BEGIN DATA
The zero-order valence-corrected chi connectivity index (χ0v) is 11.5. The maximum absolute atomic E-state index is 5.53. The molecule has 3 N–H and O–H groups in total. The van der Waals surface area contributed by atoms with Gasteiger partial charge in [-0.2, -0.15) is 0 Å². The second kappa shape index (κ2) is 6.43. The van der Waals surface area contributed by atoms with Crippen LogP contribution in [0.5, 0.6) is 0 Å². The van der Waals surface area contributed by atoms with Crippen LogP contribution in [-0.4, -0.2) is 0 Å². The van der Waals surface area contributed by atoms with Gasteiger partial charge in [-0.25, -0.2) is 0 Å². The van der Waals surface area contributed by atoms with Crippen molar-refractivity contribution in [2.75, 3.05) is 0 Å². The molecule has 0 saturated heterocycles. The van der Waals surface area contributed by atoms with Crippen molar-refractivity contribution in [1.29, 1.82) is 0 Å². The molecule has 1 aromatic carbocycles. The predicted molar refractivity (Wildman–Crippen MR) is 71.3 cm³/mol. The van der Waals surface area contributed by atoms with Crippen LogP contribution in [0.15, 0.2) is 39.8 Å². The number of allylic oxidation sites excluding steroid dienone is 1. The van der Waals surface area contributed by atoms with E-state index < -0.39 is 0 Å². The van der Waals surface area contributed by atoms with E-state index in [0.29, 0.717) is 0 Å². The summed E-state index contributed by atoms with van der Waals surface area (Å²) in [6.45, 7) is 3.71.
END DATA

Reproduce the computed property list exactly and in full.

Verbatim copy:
The zero-order valence-corrected chi connectivity index (χ0v) is 11.5. The maximum absolute atomic E-state index is 5.53. The molecule has 3 N–H and O–H groups in total. The van der Waals surface area contributed by atoms with Gasteiger partial charge in [-0.2, -0.15) is 0 Å². The second kappa shape index (κ2) is 6.43. The van der Waals surface area contributed by atoms with Crippen LogP contribution in [0.5, 0.6) is 0 Å². The van der Waals surface area contributed by atoms with Crippen LogP contribution in [-0.4, -0.2) is 0 Å². The van der Waals surface area contributed by atoms with Gasteiger partial charge in [-0.25, -0.2) is 0 Å². The van der Waals surface area contributed by atoms with Crippen molar-refractivity contribution in [2.75, 3.05) is 0 Å². The molecule has 0 saturated heterocycles. The van der Waals surface area contributed by atoms with Crippen molar-refractivity contribution in [1.29, 1.82) is 0 Å². The molecule has 1 aromatic carbocycles. The predicted molar refractivity (Wildman–Crippen MR) is 71.3 cm³/mol. The van der Waals surface area contributed by atoms with Crippen LogP contribution in [0.15, 0.2) is 39.8 Å². The number of allylic oxidation sites excluding steroid dienone is 1. The van der Waals surface area contributed by atoms with E-state index < -0.39 is 0 Å². The van der Waals surface area contributed by atoms with E-state index in [0.29, 0.717) is 0 Å². The summed E-state index contributed by atoms with van der Waals surface area (Å²) in [6.45, 7) is 3.71.